Theresa May uses Christmas message to call for post-Brexit unity

Joe Hall
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Theresa May first Christmas message
May: "We must unite our country as we move forward." (Source: 10 Downing Street)

Theresa May has used her first Christmas message as Prime Minister to call on Britain to come together as it negotiates its exit from the European Union.

In a speech that drew on her Christian faith, May said the country was faced with an "historic opportunity" thanks to Brexit and asked people to think of persecuted Christians around the world unable to enjoy the festivities.

Labour leader Jeremy Corbyn talked about the issue of homelessness while Liberal Democrats leader Tim Farron used the message to highlight the plight of unaccompanied child refugees in Europe.

Acknowledging Christmas as a time for families to spend time with one another, the PM said: "Coming together is also important for us as a country

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"As we leave the European Union we must seize an historic opportunity to forge a bold new role for ourselves in the world and to unite our country as we move forward into the future.

"And, with our international partners, we must work together to promote trade, increase prosperity and face the challenges to peace and security around the world."

Ms May, who grew up in a Vicarage, also said fellow Christians around the world facing persecution for their faith would be on her mind.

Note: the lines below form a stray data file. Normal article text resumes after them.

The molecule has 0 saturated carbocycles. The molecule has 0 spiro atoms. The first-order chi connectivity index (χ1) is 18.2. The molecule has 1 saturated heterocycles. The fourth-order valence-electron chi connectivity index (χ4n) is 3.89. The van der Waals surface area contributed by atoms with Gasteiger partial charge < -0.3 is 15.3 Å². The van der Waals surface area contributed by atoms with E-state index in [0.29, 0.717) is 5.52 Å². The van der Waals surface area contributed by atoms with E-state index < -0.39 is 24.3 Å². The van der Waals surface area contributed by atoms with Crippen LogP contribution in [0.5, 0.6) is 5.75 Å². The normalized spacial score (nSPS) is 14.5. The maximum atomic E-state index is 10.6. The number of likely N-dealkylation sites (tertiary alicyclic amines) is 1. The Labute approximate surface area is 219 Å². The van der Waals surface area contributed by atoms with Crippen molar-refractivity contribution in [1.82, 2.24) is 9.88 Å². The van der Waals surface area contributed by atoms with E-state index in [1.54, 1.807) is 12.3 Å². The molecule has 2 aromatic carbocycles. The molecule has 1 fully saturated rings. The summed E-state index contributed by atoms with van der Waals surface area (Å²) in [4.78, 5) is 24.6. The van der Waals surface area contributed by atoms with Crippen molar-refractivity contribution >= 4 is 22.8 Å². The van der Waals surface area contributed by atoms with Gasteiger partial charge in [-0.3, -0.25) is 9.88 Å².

"As we gather with our friends and families at this time of year we proudly celebrate the birth of Christ and the message of forgiveness, love and hope that he brings," she said.

"We also think of Christians in other parts of the world who face persecution this Christmas and re-affirm our determination to stand up for the freedom of people of all religions to practise their beliefs in peace and safety."

Labour leader Corbyn highlighted statistics from homeless charities on the number of people who will spend the Christmas season on the streets.

"It's a time of year where many of us get time off, where we spend time with our family and our loved ones," said Corbyn.

"But for others, it's a time of increased loneliness and despair. On the streets of our cities and towns there has been a shocking rise in homelessness.

"The fact is, in the sixth richest country in the world, no one should be homeless in the first place. The charity Shelter tell us that 120,000 children will spend this Christmas without a home to call their own."

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